With the recent influx of English-speaking guests visiting our B&B, it has come to my attention everyone might not get Italian coffee. Sure, Starbucks taught us the words “Cappuccino,” “Macchiato,” even “Grande,” … for its worth, but if you want a true Italian coffee experience, there are a few things you should know.
I’ve been collecting notes on Italian coffee and had even scribbled in a publication date on My Bella Vita’s editorial calendar, but avid traveler and coffeeholic Cecil Lee of Travel Feeder beat me to the punch. Below, you’ll find his description of what he has learned about Italian coffee, along with some of my notes tossed in … ’cause I can’t help myself!
Like many of my globetrotting colleagues, I’m addicted to coffee and depend on that hot, steamy cup of mud to get me through my day. I also thrive on taste-testing different varieties of coffee and trying-and comparing-them in each country I visit. And who, you ask, is the hands down winner in my book for best coffee?
Why, Italy, of course.
On my recent trip through the country, I found myself visiting Italian bars … more often than I should, and besides learning to inhale my coffee at the bar-like the locals do!-I picked up a few new coffee terms to add to my Italian-language repertoire.
The most common varieties of Italian coffee you will see on the menu are “Cappuccino,” “Americano,” and “Caffè.” But for those of you who’d like to try something different, here are some, possibly new, Italian coffee terms to help you along the way.
– Caffè: In other parts of the world it is called “espresso,” but in Italy, it is simply called “Caffè.” Expect it to be served in a small cup and order “caffè” – not espresso.
– Americano: One or two shots of espresso diluted with hot water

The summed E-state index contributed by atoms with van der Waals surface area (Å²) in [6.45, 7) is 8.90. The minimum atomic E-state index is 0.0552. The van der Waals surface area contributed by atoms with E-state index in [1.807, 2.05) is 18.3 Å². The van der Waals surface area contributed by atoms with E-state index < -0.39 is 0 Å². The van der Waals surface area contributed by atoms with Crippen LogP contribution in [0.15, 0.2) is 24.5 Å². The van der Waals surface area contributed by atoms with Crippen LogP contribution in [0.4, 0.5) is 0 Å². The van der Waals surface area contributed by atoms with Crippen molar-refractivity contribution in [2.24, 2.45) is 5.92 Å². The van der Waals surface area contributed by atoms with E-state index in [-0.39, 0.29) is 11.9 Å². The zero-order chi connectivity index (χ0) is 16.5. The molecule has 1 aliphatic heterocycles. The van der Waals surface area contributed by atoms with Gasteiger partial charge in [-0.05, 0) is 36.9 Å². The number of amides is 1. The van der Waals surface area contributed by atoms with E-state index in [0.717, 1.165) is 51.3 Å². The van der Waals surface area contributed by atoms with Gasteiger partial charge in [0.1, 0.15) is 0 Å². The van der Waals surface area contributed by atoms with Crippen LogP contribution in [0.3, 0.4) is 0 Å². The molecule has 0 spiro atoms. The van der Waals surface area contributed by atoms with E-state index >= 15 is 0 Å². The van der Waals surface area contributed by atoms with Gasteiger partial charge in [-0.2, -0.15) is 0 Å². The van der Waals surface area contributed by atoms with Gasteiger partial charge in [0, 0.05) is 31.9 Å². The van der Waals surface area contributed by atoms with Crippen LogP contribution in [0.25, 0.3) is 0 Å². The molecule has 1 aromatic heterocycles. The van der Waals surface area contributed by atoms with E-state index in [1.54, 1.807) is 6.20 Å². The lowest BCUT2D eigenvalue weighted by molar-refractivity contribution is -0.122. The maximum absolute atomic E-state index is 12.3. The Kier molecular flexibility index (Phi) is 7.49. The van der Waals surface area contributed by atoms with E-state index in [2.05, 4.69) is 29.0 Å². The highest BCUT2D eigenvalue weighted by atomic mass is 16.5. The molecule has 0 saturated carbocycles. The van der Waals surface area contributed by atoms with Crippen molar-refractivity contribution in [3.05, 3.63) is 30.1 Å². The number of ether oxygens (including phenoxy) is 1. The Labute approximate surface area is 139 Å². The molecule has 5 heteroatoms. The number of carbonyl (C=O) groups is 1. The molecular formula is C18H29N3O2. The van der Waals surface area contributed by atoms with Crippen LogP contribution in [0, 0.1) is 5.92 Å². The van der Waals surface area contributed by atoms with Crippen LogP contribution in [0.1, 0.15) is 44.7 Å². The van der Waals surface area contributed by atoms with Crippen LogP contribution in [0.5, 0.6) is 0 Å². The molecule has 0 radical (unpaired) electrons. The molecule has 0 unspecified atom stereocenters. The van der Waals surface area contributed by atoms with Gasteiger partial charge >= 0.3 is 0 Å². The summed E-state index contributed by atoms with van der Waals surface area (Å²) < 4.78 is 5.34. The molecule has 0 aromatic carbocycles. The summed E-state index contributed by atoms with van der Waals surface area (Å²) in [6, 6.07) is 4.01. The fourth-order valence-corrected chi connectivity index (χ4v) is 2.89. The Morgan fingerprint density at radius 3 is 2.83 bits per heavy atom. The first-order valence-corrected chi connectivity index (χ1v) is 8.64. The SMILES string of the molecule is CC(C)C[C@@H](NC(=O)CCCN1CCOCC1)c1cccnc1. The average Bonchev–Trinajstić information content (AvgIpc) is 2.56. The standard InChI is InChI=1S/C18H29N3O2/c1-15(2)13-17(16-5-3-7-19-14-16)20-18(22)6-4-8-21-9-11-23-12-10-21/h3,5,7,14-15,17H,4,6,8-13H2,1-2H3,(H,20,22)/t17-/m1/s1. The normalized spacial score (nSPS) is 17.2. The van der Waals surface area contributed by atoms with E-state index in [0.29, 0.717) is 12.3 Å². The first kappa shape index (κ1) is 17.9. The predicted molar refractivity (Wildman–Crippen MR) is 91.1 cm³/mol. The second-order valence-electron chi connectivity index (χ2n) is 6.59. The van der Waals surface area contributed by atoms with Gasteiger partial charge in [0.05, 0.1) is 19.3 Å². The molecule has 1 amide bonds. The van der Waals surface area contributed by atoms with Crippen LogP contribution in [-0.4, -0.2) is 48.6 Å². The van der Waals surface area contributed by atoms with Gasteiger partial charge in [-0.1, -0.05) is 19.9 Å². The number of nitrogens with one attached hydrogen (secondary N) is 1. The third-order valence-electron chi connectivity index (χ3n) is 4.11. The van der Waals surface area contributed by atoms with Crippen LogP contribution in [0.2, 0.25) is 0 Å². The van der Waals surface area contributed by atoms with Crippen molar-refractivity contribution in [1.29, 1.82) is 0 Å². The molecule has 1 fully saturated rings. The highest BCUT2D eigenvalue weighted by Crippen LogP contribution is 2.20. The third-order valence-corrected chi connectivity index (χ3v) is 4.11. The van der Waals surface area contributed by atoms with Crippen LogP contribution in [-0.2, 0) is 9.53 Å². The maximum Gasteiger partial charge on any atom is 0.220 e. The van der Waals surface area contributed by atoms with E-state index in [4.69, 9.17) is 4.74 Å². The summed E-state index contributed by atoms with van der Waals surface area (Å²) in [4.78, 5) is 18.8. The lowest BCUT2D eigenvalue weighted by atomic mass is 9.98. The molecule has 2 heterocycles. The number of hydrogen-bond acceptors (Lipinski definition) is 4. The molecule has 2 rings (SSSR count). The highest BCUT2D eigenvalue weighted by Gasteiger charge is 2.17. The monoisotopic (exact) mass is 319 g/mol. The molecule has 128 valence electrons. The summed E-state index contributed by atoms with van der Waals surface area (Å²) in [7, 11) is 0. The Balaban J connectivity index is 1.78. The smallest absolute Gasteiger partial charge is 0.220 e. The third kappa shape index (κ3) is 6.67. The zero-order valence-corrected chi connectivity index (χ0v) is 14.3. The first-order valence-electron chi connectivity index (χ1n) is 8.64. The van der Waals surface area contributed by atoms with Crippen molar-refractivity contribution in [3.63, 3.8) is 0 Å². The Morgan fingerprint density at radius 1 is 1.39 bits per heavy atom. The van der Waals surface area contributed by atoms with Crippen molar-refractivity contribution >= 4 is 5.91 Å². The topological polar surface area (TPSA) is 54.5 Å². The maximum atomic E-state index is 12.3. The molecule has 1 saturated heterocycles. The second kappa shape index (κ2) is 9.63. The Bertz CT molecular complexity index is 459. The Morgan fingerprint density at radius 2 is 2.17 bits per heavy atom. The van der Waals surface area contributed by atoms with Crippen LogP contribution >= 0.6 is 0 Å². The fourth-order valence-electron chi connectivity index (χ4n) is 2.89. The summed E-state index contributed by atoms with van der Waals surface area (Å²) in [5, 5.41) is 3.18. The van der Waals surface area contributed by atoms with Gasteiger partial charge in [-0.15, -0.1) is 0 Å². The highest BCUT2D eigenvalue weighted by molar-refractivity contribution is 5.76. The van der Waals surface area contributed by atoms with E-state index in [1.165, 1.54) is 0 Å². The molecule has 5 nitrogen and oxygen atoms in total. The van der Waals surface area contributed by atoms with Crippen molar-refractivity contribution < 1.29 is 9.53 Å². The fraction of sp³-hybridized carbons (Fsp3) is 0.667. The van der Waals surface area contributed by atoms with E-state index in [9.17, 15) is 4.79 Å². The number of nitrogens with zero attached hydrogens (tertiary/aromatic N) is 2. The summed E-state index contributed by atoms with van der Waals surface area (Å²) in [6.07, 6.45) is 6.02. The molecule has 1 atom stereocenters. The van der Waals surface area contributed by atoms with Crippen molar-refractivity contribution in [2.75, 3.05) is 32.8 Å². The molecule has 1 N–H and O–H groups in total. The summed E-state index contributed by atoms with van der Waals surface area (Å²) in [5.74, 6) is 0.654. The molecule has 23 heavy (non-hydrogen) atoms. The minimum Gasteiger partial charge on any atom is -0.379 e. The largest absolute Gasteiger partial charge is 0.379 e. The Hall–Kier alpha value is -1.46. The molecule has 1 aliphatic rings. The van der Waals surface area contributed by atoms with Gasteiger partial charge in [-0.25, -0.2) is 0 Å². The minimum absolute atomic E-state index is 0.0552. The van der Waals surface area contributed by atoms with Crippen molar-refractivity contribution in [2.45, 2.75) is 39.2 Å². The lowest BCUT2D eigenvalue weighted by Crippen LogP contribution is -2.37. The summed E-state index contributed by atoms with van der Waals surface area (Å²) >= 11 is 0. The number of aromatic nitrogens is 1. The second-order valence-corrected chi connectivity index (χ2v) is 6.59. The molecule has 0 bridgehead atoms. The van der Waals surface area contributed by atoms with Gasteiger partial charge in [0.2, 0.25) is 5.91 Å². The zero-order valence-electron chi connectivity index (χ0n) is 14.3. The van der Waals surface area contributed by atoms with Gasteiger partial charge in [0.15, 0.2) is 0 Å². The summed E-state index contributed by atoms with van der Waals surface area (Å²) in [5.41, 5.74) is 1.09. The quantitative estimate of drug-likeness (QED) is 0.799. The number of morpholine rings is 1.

– Cappuccino: Espresso topped with frothed milk (Cherrye’s note: An Italian cappuccino is sometimes sprinkled with cocoa powder and is my preferred morning drink here in Italy. In fact, I’ve been known to sulk like a little girl if they forget to add my cocoa.)
– Corretto: One shot of espresso mixed or “corrected” with a shot of liquor, normally Grappa or Brandy
– Caffè Shakerato: A shot of espresso that is mixed with sugar and ice and then shaken until it is frothy. (Cherrye’s note: In many bars in Calabria, a caffè shakerato is made with cold milk or hazelnut gelato … . Yowsers, talk about delicious!)
– Caffelatte: Not to be confused with “latte,” the Italian word for milk, a caffelatte is just a mix of espresso and milk and is my personal favorite
– Caffè Doppio: We call it a double espresso in Malaysia, and in Italy it is just two shots of regular ole Italian espresso
– Macchiato: A shot of espresso topped with a dollop of frothed milk (Cherrye’s note: If you are looking for something a bit sweeter, why not ask for a Caffè Bacio, a macchiato that is drizzled with warm melted chocolate … like the sweet chocolaty “kiss” it is.)
– Caffè D’Orzo: A coffee substitute that is brewed with roasted barley
– Caffè con Panna: A shot of espresso that is topped with thick whipped cream
(Cherrye’s note: Similar to a caffè con panna, a Caffè alla Nocciola (hazelnut coffee) is a shot of espresso that is served with hazelnut and topped with slivers of fresh hazelnuts. In some bars it is served with the hazelnut paste they use in their pastries, while other bars serve it with hazelnut gelato. Recipes vary, but the result is usually the same … and I bet you know what I mean. Delizioso!)
Thanks, Cecil. If you’d like to know more about ordering an Italian coffee in Italy, you can read up on that over at Ms. Adventures in Italy, pick up more Italian coffee terms with Jessica at Why Go Italy or create your own caffè shakerato like I do … my recipe is right here.
So, Cecil and I shared our favorite Italian coffee drinks with you-won’t you do the same? What is your Italian coffee of choice in or out of the bel paese?
Traveling to southern Italy? Click here to see how I can help you plan your trip to Calabria or southern Italy.
Photos: Cecil Lee